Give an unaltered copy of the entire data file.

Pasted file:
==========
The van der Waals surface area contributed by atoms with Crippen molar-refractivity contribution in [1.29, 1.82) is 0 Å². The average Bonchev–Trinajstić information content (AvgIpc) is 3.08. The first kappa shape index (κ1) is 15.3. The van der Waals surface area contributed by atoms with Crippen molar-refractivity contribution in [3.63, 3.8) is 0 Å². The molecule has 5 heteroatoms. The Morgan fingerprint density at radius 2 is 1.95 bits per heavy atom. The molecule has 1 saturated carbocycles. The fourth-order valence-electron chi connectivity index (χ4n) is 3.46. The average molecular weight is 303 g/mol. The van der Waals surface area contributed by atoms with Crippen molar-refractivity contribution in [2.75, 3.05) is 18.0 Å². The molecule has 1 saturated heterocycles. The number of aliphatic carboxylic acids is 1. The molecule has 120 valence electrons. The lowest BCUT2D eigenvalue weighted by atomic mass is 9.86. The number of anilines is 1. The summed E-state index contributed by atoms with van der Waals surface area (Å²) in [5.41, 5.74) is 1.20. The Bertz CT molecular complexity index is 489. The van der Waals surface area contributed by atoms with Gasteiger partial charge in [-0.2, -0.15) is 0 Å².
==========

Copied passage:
The van der Waals surface area contributed by atoms with Crippen molar-refractivity contribution in [1.29, 1.82) is 0 Å². The average Bonchev–Trinajstić information content (AvgIpc) is 3.08. The first kappa shape index (κ1) is 15.3. The van der Waals surface area contributed by atoms with Crippen molar-refractivity contribution in [3.63, 3.8) is 0 Å². The molecule has 5 heteroatoms. The Morgan fingerprint density at radius 2 is 1.95 bits per heavy atom. The molecule has 1 saturated carbocycles. The fourth-order valence-electron chi connectivity index (χ4n) is 3.46. The average molecular weight is 303 g/mol. The van der Waals surface area contributed by atoms with Crippen molar-refractivity contribution in [2.75, 3.05) is 18.0 Å². The molecule has 1 saturated heterocycles. The number of aliphatic carboxylic acids is 1. The molecule has 120 valence electrons. The lowest BCUT2D eigenvalue weighted by atomic mass is 9.86. The number of anilines is 1. The summed E-state index contributed by atoms with van der Waals surface area (Å²) in [5.41, 5.74) is 1.20. The Bertz CT molecular complexity index is 489. The van der Waals surface area contributed by atoms with Gasteiger partial charge in [-0.2, -0.15) is 0 Å².